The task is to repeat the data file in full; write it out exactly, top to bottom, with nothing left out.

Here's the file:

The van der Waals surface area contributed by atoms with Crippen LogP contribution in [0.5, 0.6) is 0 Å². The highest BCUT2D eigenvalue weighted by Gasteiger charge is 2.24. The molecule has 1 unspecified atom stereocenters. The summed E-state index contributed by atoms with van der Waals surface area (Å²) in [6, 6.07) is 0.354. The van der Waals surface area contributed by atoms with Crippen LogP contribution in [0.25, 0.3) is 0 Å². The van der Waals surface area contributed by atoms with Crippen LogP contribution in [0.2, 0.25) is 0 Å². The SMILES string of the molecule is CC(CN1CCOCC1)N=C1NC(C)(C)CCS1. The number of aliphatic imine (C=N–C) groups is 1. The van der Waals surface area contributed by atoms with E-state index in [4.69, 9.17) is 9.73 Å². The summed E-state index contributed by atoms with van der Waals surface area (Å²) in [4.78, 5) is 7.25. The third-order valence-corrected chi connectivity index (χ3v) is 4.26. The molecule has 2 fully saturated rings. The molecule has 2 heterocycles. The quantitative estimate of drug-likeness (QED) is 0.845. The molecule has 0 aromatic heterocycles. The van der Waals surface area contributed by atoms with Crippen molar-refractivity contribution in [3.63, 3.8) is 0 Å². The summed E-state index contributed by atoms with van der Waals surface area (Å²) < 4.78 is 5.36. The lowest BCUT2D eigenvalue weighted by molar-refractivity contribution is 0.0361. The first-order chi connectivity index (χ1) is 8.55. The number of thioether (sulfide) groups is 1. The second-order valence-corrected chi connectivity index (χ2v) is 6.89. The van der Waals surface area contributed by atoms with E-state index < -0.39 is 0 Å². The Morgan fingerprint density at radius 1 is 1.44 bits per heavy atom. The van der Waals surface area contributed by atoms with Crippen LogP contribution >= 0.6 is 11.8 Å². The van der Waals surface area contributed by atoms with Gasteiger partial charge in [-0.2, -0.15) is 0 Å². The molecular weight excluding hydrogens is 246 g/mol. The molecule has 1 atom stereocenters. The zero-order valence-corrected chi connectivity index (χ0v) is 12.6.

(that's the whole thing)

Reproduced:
The van der Waals surface area contributed by atoms with Crippen LogP contribution in [0.5, 0.6) is 0 Å². The highest BCUT2D eigenvalue weighted by Gasteiger charge is 2.24. The molecule has 1 unspecified atom stereocenters. The summed E-state index contributed by atoms with van der Waals surface area (Å²) in [6, 6.07) is 0.354. The van der Waals surface area contributed by atoms with Crippen LogP contribution in [0.25, 0.3) is 0 Å². The van der Waals surface area contributed by atoms with Crippen LogP contribution in [0.2, 0.25) is 0 Å². The SMILES string of the molecule is CC(CN1CCOCC1)N=C1NC(C)(C)CCS1. The number of aliphatic imine (C=N–C) groups is 1. The van der Waals surface area contributed by atoms with E-state index in [4.69, 9.17) is 9.73 Å². The summed E-state index contributed by atoms with van der Waals surface area (Å²) in [4.78, 5) is 7.25. The third-order valence-corrected chi connectivity index (χ3v) is 4.26. The molecule has 2 fully saturated rings. The molecule has 2 heterocycles. The quantitative estimate of drug-likeness (QED) is 0.845. The molecule has 0 aromatic heterocycles. The van der Waals surface area contributed by atoms with Crippen molar-refractivity contribution in [3.63, 3.8) is 0 Å². The summed E-state index contributed by atoms with van der Waals surface area (Å²) < 4.78 is 5.36. The lowest BCUT2D eigenvalue weighted by molar-refractivity contribution is 0.0361. The first-order chi connectivity index (χ1) is 8.55. The number of thioether (sulfide) groups is 1. The second-order valence-corrected chi connectivity index (χ2v) is 6.89. The van der Waals surface area contributed by atoms with E-state index < -0.39 is 0 Å². The Morgan fingerprint density at radius 1 is 1.44 bits per heavy atom. The van der Waals surface area contributed by atoms with Crippen LogP contribution >= 0.6 is 11.8 Å². The van der Waals surface area contributed by atoms with Gasteiger partial charge in [-0.2, -0.15) is 0 Å². The molecular weight excluding hydrogens is 246 g/mol. The molecule has 1 atom stereocenters. The zero-order valence-corrected chi connectivity index (χ0v) is 12.6.